Index | Messenger God | Planet | Quicksilver | Mercury Poisoning | Mercury Missions
Mercury Automobiles | Mercury's Modern Image

Mercury in Fact and Fiction

Project Mercury

The first man in space was a Russian! He was not just a Russian but a Soviet! This had the affect of alarming the United States for many good reasons. First, the United States was in the midst of a cold war with the Soviet Union. It was an ideological struggle that could determine freedom or slavery for all of human kind. A nation that could dominate space could also control spy satellites, communications and even weapon systems. The United States felt compelled not merely to catch up with the Soviets, but ultimately, to surpass them.

Project Mercury was one of the first steps in American efforts in this direction. Project Mercury was a quickstep comprised of seven flights that would prove that man could go to space, orbit the Earth and return safely. In performing this mission, the Mercury astronauts and engineers succeeded superbly.

Mercury Caplsule
The mercury capsule was actually a fairly small concave structure holding only one man that sat atop a huge ballistic missile. For the manned space flights the Redstone and Atlas were used. Previously, these missiles had been used to carry military payloads (explosives). Early tests had indicated that there could be malfunctions with the missiles that would completely obliterate the capsule seated at its apex. As a safety measure separation boosters, parachuttes and escape hatches were engineered into the capsule. The astronauts also insisted on a window and some control of the thrusters. The engineers on the project thought these two demands unecessary, but finally acceeded to the pilots.

There were six manned Mercury missions and seven astronauts. One astronaut, Deke Slayton, was unable to make his scheduled flight due to a last minute physical disability. The astronauts all named their own capsules and appended a 7 on the end of it. The number 7 represented the seven men, but undoubtedly was seen as a lucky number by more than a few. Perhaps it was lucky, because all of the flights proved successful, with only a few minor glitches as when the hatches on the Freedom 7 blew too early after a return to Earth. Space capsules at that time were landed in the ocean. When Gus Grissom's hatch blew, he got out quickly, but the spacecraft sank like a stone to the bottom of the ocean.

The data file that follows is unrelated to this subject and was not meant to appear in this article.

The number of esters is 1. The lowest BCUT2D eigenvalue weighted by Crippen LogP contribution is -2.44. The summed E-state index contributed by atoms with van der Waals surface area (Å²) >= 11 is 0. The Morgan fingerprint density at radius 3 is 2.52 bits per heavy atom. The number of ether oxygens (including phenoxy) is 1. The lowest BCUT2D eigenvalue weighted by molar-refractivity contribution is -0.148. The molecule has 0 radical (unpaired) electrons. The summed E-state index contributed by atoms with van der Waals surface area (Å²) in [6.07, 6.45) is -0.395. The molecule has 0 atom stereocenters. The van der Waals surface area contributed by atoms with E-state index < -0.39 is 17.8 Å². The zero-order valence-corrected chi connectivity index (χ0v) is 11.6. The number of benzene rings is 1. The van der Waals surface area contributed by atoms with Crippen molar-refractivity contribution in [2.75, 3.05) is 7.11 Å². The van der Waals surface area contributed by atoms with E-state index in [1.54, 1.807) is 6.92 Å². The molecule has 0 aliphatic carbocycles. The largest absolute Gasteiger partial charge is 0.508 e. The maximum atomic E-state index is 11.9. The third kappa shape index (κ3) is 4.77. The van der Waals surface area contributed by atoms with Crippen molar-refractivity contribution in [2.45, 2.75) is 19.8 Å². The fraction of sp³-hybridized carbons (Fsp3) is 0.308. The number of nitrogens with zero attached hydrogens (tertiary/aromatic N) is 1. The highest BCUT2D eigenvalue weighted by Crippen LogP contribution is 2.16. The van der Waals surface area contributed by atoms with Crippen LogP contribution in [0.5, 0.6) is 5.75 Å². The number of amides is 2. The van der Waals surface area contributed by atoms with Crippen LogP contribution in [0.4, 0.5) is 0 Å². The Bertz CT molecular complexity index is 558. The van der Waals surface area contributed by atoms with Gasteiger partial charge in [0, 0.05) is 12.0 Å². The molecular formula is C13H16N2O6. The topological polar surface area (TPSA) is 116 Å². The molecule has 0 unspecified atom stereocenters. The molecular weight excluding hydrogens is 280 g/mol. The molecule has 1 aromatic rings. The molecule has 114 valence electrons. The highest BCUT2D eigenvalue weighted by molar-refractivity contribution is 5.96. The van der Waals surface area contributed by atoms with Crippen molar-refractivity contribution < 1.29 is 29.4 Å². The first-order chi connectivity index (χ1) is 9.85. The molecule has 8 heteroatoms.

The space flights created considerable publicity for NASA (National Aeronautics and Space Administration) and the pilots themselves became quite famous. Friendship 7 pilot, John Glenn became a popular U.S. senator and even ran for president. The astronauts had been selected from an elite pool of Navy, Air Force and Marine pilots. They had undergone rigorous training. Their experiences are chronicled in a fascinating movie called "The Right Stuff".

The first Mercury flight launched the first American into space (Alan Shepard) in May of 1961. The final Mercury flight was Faith 7 piloted by Gordon Cooper. He remained in space for more than a day and was the first person to sleep in space, thereby going a long way to prove that sustained operations in space was possible.

Mercury Caplsule
Choosing the name Mercury for this space project the designers obviously had certain images in mind. As they were not intending in anyway to go to the planet Mercury and their project had nothing to do with the element, they must have been thinking of the image of the messenger god of ancient Rome. They undoubtedly saw America's move into space as an almost embassadorial mission between the planet and the rest of the universe. Then, too, Mercury was never meant to be anything more than a kind of technological bridge between the Earth and subsequent missions to the moon. Like the messenger god himself, the missions were quick, decisive and informative.

Below is a table of the manned Mercury missions:

Mission Name Date Pilot Objective
Freedom 7 5 May 1961 Alan Shepard Fly into space and return.
Liberty Bell 7 21 July 1961 Gus Grissom Experience weightlessness in suborbital flight.
Friendship 7 20 Feb 1962 John Glenn Orbital flight.
Aurora 7 24 May 1962 Scott Carpenter Orbital flight and experiments.
Sigma 7 3 October 1962 Walter Schirra Extended orbital flight.
Faith 7 15 May 1963 Gordon Cooper Sleep in space. Prove long orbital flight possible.

Next Page

Band of Brothers in History and Literature


How Microscopes Work

LinkToThisPage Button

In-Depth Information

Contact Us | Privacy Statement